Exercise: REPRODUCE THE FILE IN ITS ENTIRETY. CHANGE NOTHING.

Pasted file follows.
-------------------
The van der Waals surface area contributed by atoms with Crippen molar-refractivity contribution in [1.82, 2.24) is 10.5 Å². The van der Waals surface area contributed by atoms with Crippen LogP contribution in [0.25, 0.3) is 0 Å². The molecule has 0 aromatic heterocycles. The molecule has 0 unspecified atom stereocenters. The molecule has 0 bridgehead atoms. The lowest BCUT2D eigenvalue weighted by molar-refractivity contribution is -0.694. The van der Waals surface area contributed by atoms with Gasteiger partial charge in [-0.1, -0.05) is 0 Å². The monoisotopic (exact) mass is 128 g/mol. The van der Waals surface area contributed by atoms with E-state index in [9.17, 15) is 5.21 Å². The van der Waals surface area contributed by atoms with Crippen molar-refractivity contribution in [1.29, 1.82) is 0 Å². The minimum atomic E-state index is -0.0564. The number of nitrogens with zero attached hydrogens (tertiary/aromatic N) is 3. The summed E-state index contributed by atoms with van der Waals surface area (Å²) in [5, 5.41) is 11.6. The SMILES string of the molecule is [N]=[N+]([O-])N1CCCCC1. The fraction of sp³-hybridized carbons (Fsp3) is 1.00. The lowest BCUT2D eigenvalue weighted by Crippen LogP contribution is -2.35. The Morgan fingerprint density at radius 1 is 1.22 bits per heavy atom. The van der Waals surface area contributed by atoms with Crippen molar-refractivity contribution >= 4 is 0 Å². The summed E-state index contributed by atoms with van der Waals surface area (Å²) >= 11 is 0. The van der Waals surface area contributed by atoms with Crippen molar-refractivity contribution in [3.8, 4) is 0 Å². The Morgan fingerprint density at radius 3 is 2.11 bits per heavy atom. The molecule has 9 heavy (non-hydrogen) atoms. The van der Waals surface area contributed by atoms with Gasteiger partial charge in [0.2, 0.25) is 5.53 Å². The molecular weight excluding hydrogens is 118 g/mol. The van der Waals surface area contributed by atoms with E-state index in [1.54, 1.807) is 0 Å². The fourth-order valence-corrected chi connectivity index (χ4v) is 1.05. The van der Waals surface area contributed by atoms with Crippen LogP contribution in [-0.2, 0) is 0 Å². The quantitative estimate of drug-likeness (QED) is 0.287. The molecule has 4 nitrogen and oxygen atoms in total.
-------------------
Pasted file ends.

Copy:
The van der Waals surface area contributed by atoms with Crippen molar-refractivity contribution in [1.82, 2.24) is 10.5 Å². The van der Waals surface area contributed by atoms with Crippen LogP contribution in [0.25, 0.3) is 0 Å². The molecule has 0 aromatic heterocycles. The molecule has 0 unspecified atom stereocenters. The molecule has 0 bridgehead atoms. The lowest BCUT2D eigenvalue weighted by molar-refractivity contribution is -0.694. The van der Waals surface area contributed by atoms with Gasteiger partial charge in [-0.1, -0.05) is 0 Å². The monoisotopic (exact) mass is 128 g/mol. The van der Waals surface area contributed by atoms with E-state index in [9.17, 15) is 5.21 Å². The van der Waals surface area contributed by atoms with Crippen molar-refractivity contribution in [1.29, 1.82) is 0 Å². The minimum atomic E-state index is -0.0564. The number of nitrogens with zero attached hydrogens (tertiary/aromatic N) is 3. The summed E-state index contributed by atoms with van der Waals surface area (Å²) in [5, 5.41) is 11.6. The SMILES string of the molecule is [N]=[N+]([O-])N1CCCCC1. The fraction of sp³-hybridized carbons (Fsp3) is 1.00. The lowest BCUT2D eigenvalue weighted by Crippen LogP contribution is -2.35. The Morgan fingerprint density at radius 1 is 1.22 bits per heavy atom. The van der Waals surface area contributed by atoms with Crippen molar-refractivity contribution >= 4 is 0 Å². The summed E-state index contributed by atoms with van der Waals surface area (Å²) >= 11 is 0. The van der Waals surface area contributed by atoms with Crippen molar-refractivity contribution in [3.8, 4) is 0 Å². The Morgan fingerprint density at radius 3 is 2.11 bits per heavy atom. The molecule has 9 heavy (non-hydrogen) atoms. The van der Waals surface area contributed by atoms with Gasteiger partial charge in [0.2, 0.25) is 5.53 Å². The molecular weight excluding hydrogens is 118 g/mol. The van der Waals surface area contributed by atoms with E-state index in [1.54, 1.807) is 0 Å². The fourth-order valence-corrected chi connectivity index (χ4v) is 1.05. The van der Waals surface area contributed by atoms with Crippen LogP contribution in [-0.2, 0) is 0 Å². The quantitative estimate of drug-likeness (QED) is 0.287. The molecule has 4 nitrogen and oxygen atoms in total.